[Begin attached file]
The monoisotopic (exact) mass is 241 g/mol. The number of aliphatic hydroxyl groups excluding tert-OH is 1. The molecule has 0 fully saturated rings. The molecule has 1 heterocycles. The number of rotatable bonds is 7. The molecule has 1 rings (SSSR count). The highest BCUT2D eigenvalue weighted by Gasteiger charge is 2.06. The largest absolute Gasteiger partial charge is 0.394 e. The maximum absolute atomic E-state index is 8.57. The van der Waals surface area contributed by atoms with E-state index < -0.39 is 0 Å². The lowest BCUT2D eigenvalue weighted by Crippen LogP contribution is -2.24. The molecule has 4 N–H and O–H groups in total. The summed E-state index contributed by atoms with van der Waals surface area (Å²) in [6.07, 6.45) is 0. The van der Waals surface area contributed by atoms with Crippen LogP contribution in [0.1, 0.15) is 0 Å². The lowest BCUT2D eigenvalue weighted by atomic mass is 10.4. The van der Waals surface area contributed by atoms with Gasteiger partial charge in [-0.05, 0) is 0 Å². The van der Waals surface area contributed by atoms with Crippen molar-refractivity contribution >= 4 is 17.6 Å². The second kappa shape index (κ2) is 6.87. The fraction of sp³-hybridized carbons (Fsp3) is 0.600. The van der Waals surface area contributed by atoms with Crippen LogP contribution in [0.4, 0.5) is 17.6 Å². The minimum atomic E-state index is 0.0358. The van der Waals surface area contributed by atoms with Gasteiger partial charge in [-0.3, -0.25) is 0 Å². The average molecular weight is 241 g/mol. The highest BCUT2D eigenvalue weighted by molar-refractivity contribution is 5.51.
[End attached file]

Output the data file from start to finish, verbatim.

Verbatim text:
The monoisotopic (exact) mass is 241 g/mol. The number of aliphatic hydroxyl groups excluding tert-OH is 1. The molecule has 0 fully saturated rings. The molecule has 1 heterocycles. The number of rotatable bonds is 7. The molecule has 1 rings (SSSR count). The highest BCUT2D eigenvalue weighted by Gasteiger charge is 2.06. The largest absolute Gasteiger partial charge is 0.394 e. The maximum absolute atomic E-state index is 8.57. The van der Waals surface area contributed by atoms with E-state index < -0.39 is 0 Å². The lowest BCUT2D eigenvalue weighted by Crippen LogP contribution is -2.24. The molecule has 4 N–H and O–H groups in total. The summed E-state index contributed by atoms with van der Waals surface area (Å²) in [6.07, 6.45) is 0. The van der Waals surface area contributed by atoms with Crippen LogP contribution in [0.1, 0.15) is 0 Å². The lowest BCUT2D eigenvalue weighted by atomic mass is 10.4. The van der Waals surface area contributed by atoms with Gasteiger partial charge in [-0.05, 0) is 0 Å². The van der Waals surface area contributed by atoms with Crippen molar-refractivity contribution >= 4 is 17.6 Å². The second kappa shape index (κ2) is 6.87. The fraction of sp³-hybridized carbons (Fsp3) is 0.600. The van der Waals surface area contributed by atoms with Crippen LogP contribution in [0.4, 0.5) is 17.6 Å². The minimum atomic E-state index is 0.0358. The van der Waals surface area contributed by atoms with Gasteiger partial charge in [-0.3, -0.25) is 0 Å². The average molecular weight is 241 g/mol. The highest BCUT2D eigenvalue weighted by molar-refractivity contribution is 5.51.